There was a lot of work to be done before Gary concerned himself with stitching and carpet. Since he was building the car for both show and go, he needed a chassis that was up to the task. The factory Champion frame was retained, but the front suspension was updated with a Fatman Fabrication front clip, featuring disc brakes, rack-and-pinion steering, and a pair of coilover shocks. The suspension out back features a triangulated four-link, keeping an 8.8-inch Ford rear fitted with 3:73 gears and a posi centered, so a set of air bags can move through their entire range of motion.
Speaking of motion, how does a new Ford Coyote crate engine sound as a means of making Gary’s ride a true Champion? With 435hp and 400 lb./ft. of torque, the new choice of powerplant far surpasses the Champion’s original 85hp produced by the 170ci inline-six’s engine. To corral all those horses, a Performance Automatic transmission is bridled by a Lokar shifter. Any noise and fumes find their way beyond the curved back glass by way of a 2 1/2-inch aluminized steel exhaust featuring DynoMax mufflers.
With everything beyond the firewall and floorboard properly accounted for, Gary could then focus on the area where he now spends most of his time enjoying his Studebaker, the interior. Starting with the sheetmetal mods, Gary modified a ’50 Ford dash to fit into the area once filled with factory Studebaker gauges.
All instruments are now centrally located in one circular bezel, right in front of the driver. He also installed an aftermarket A/C system (he lives in Florida after all), and fitted a Custom Auto Sound control unit into the remaining dash landscape.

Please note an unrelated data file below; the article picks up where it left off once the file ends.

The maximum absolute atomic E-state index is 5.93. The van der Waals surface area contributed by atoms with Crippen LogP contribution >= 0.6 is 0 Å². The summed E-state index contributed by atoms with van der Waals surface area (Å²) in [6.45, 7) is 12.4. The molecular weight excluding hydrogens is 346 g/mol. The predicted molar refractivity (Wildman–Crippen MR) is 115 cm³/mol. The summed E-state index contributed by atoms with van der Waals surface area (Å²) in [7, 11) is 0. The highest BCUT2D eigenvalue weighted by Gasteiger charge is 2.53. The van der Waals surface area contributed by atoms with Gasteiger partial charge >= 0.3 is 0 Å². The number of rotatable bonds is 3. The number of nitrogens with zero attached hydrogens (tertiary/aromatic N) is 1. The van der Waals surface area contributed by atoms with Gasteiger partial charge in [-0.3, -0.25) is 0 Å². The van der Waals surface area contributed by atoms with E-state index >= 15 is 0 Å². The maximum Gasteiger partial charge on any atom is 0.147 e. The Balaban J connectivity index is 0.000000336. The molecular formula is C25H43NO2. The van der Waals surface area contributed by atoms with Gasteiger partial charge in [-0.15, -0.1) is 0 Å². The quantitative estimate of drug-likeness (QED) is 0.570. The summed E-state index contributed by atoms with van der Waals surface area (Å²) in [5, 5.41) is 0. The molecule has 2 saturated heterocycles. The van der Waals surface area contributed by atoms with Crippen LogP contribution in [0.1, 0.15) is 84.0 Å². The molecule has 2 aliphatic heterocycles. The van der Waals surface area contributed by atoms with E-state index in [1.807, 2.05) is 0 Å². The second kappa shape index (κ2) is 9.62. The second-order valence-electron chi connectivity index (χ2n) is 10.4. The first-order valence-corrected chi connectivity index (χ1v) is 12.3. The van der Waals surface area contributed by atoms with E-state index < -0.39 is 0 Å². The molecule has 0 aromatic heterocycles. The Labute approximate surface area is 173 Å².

In keeping with the custom interior, Gary added a ’55 Chevy steering wheel and a custom-made console, fitted with a bullet-nose, because, well, it is the Champion’s well-known styling feature.
Beyond the copious number of dents that needed removing, Gary also had time to punch a few louvers in the hood of his Champion – 102 of them to be exact. Other than that, and thanks to the rust-free nature of his Stude’s body, there are few other modifications from stock.
When you’re starting with something that is already so far from mainstream, where would you even start when modifying it? To top off the build and give his bulbous ‘Baker that just right stance, Gary rounded out the rolling stock with a set of 15-inch steelies wearing BFG rubber.
The combination of classic styling, subtle mods, and the modern Coyote powerplant make this version of a “bear’s natural habitat” the perfect candidate for making a cross-country jaunt. Just think of the good times that could be had with some Muppets as companions.